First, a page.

Bad Tomatoes May Still Be on Shelves

By Annys Shin
Washington Post Staff Writer
Saturday, June 28, 2008

Tomatoes carrying a rare form of salmonella that has sickened more than 800 people may still be on the market, federal officials said yesterday, two weeks after they first warned consumers about the risk.

Investigators are considering the possibility that other produce may be spreading the bacteria.

"We continue to see a strong association with tomatoes, but we are keeping an open mind about other ingredients," said Patricia Griffin, a top epidemiologist with the Centers for Disease Control and Prevention.

The FDA has not changed its guidelines that it is safe to eat Roma, red plum and red round tomatoes not attached to a vine that were grown in certain areas. All cherry tomatoes, grape tomatoes and tomatoes attached to the vine are also okay. (For a list of safe areas, go to

A total of 810 people in 36 states and the District have fallen ill from the bacteria known as salmonella saintpaul. The last confirmed illness began June 15. Symptoms include bloody diarrhea, abdominal pain and fever.

Many of the cases date to mid-May, and public health officials had previously attributed the surge in the number of illnesses over the past week to states paying closer attention to salmonella cases and confirming old ones.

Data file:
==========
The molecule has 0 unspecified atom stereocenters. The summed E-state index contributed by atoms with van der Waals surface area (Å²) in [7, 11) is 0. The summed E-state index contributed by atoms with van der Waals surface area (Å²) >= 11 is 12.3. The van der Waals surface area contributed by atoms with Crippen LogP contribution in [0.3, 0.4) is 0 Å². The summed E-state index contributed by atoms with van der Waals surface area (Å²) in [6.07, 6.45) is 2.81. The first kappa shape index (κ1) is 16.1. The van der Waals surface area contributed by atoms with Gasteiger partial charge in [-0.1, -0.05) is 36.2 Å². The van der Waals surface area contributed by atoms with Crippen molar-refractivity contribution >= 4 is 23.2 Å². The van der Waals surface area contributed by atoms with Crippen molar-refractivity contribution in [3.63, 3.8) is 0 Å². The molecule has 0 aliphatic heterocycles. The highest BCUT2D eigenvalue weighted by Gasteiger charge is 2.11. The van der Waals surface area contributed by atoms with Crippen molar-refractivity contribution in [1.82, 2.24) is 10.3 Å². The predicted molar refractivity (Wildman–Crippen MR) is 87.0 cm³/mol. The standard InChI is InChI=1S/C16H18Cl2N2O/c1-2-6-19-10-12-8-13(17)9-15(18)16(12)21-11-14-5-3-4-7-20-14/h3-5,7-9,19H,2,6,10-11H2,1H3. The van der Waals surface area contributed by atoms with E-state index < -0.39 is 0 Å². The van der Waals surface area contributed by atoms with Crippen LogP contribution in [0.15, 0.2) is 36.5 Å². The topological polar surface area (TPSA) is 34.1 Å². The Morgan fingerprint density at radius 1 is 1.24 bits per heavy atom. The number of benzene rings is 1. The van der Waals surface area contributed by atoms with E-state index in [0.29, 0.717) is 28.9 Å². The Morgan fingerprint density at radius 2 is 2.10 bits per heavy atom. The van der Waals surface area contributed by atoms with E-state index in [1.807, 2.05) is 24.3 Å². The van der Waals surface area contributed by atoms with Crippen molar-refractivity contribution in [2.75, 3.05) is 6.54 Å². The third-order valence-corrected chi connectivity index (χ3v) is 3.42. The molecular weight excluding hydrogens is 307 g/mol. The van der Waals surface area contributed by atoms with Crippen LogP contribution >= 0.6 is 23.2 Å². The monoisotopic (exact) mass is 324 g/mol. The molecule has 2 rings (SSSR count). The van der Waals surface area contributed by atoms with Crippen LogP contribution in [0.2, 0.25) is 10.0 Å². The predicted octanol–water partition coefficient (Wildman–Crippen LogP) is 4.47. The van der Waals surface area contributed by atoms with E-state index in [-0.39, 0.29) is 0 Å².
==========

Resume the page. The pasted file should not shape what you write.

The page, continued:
With reports of more recent cases coming in daily, investigators are questioning some of their working assumptions about the likely source of the outbreak.

"We have to re-examine the whole thing," David Acheson, a top food safety official with the Food and Drug Administration said. "We are concerned there is something out there still exposing people to this salmonella saintpaul strain."

The FDA issued a warning about tomatoes more than two weeks ago. The warning was based on interviews with people who had gotten sick. Many had eaten tomatoes in dishes such as salsa or guacamole.

"Nothing that Dr. Griffin said indicates that we should be taking a serious look at anything else, but rightly that question is being asked," he said. "We need to be looking at all possibilities."

Investigators have focused their attention on Southern Florida and Mexico, the main suppliers of tomatoes to the United States when the outbreak began in mid-April.

Teams including microbiologists and other experts have spent the past week in both places, scouring farms, packing sheds and warehouses for evidence of the outbreak strain. They have collected more than 1,700 samples from fields, irrigation wells and storage containers, Acheson said, but so far none have tested positive.

Acheson said the investigation has proved especially difficult because of the timing of the outbreak and a common industry practice called repacking. The illnesses began just as the main source of tomatoes shifted from Mexico to Florida.

After they are picked, tomatoes are often repacked to meet the customer specifications. In the process, tomatoes from many farms are combined, making it harder to trace a shipment to a particular restaurant, for example, back to where it was grown.

In the spring, tomatoes from Mexico are shipped to Florida for repacking and vice versa. Acheson said they have no evidence linking the outbreak to the mingling of tomatoes from those places.

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